Operation Mechanism

Security is the most important thing besides being cheap and fast as a bridge protocol. What's the specific mechanism of Orbiter to make sure the cross-rollup process is safe enough for both Sender and Maker?
First of all, Orbiter Finance aims to solve the cross-rollup problems instead of the cross-chain issues. Vitalik has already made it clear:
The cross-chain project's primary goal is to ensure the security of transactions between two unique chains and avoid the 51% attack. But the cross-rollup project uses the same Ethereum data layer with each rollup which can naturally prevent the 51% attack. Based on this, Orbiter comes up with a cross-rollup mechanism that can inherit the security of Ethereum L2.
Orbiter is designed as a decentralized cross-rollup bridge for transferring the Ethereum-native assets between L1 and L2s.
The system has two roles: Sender and Maker. Makers need to deposit excess margin in Orbiter's contract before offering the cross-rollup service for Senders. In the correct usual process, the Sender will send to the Maker on the Source Network, and Maker will send back to Sender on the Destation Network.
Here are several crucial questions:
  • How does Maker send it back to Sender correctly and automatically?
  • How to ensure Sender can get back tokens when Maker doesn't send them back on the Destation Network?
  • How to make sure the Orbiter's contracts can keep the Maker's margin safely?
Let's see Orbiter's specific mechanism with the following flow chart.
Correct Process
Orbiter supports the high-frequency cross-rollup transaction in an optimistic way, so it can be cheap and fast enough to fit more cross-rollup user cases in the long term. If you have already tested Orbiter App and viewed the transaction log on the block explorer, you will find you've sent it to a Maker's EOA address, not to a contract's address. That's the remarkable difference between Orbiter and other bridge protocols.
Maker can develop and run a client to provide the service automatically or use the Orbiter team's open-sourced client:
After Sender sends it to Maker on the Source Network, to send it back to Sender on the Target Network, Maker needs to know the token type, send-back amount, and which Target Network it is on. How does the Maker get these three parameters?
  • Token types and send-back amount. Makers need to set the withholding fee (a fixed fee), the trading fee (0.04%~0.3%), and supported token types when depositing the margin in Orbiter's MDC contract. These set parameters will be kept in Orbiter's EBC contract and synced update with Makers' clients. Makers know the send-back token type and calculate the send-back amount after receiving Senders' funds in this way.
  • Target network. Orbiter uses "Security Code" to record the Target Network. The correspondence between Security Code and Target Network is also kept in the MDC contract. Senders need to add a Security Code at the end of the decimal point of the transfer amount. Then, the Maker will know which the Target Network is.
Makers are motivated to send back to Senders instantly and correctly.
First, in Orbiter's mechanism, Makers can get considerable income (with no impermanent loss risk) from every service.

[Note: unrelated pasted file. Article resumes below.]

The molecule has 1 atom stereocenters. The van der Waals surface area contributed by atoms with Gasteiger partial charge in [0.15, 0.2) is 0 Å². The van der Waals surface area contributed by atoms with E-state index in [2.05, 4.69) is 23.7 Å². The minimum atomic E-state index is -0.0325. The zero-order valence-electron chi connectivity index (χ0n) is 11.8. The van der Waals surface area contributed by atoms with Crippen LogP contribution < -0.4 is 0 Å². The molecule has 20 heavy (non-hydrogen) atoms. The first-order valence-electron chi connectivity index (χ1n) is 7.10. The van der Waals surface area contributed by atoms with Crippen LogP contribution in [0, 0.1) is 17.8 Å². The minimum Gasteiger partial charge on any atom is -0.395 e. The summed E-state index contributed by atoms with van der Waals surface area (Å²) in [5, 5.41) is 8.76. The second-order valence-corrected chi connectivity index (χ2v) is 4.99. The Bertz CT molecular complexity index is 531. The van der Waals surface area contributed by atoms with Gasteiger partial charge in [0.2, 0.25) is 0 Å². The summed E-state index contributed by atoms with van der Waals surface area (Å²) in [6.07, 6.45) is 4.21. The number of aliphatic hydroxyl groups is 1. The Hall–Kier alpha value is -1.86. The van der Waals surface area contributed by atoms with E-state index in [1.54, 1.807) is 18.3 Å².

Second, if a Maker does not send back to the Sender correctly in time, Orbiter's MDC contract will make the send-back and compensate the Sender with Maker's margin.

Contract System Design

Obiter's contract system will deal with the low-frequency incorrect cross-rollup transactions. There are three kinds of smart contracts in Orbiter's system:
  • MDC contract (Maker Deposit Contract). MDC contract has two functions - keep Makers' margin and handing the send-back and compensation for Senders.
  • EBC contract (Event Binding Contract). EBC contract is used to make the validity proof of Source Tx and Target Tx. EBC also keeps the rules of Orbiter: ① The rule for Maker to deposit margin on different rollups. ② The rule of the correspondence between the Source Tx and Target Tx.
  • SPV contract. SPV is used to make the existence proof of Source Tx on the Source Network.
We need one MDC and one EBC; they can support all domains in Orbiter. But, we need to build an SPV contract for each domain connected by Orbiter. MDC, EBC, and SPVs will be deployed on the same domain, and the domain can be L1 or any EVM-L2.
How do MDC, EBC, and SPV cooperate to resolve a dispute for the Sender? Once a Maker didn't send back to Sender correctly, the following steps will be happened in sequence to help the Sender get the tokens:
  1. 1.
    Sender needs to provide the relevant Source Tx to SPV.
  2. 2.
    Sender initiates the arbitration through Orbiter's MDC contract.
  3. 3.
    MDC gets the existence proof of Source Tx from SPV and knows the Source Tx has happened on the Source Network.
  4. 4.
    MDC gets the validity proof of Source Tx from EBC. MDC will know that the Source Tx is legally based on Orbiter's rules; the Source Tx was sent from a Sender to one of Orbiter's Makers with a legal Security Code.
  5. 5.
    Then, MDC will set this arbitration as a pending case and wait for the Maker to provide the Target Tx for 0.5-3 hours (This function can be aggregated in the Maker's client, so the Maker will not miss it). If Maker can provide a correct Target Tx, MDC will get the validity proof from EBC and know the Target Tx matches the Source Tx. MDC will close this arbitration and show the Target Tx to Sender. But, if Maker cannot provide the relevant Target Tx after 0.5-3 hours, Sender can apply the withdrawal and then go to the next step.
  6. 6.
    MDC starts to compensate Sender.
  7. 7.
    MDC will send the tokens and compensation (~$15) back to Sender on the domain where the MDC deployed. The send-back tokens and compensation come from the Maker's margin.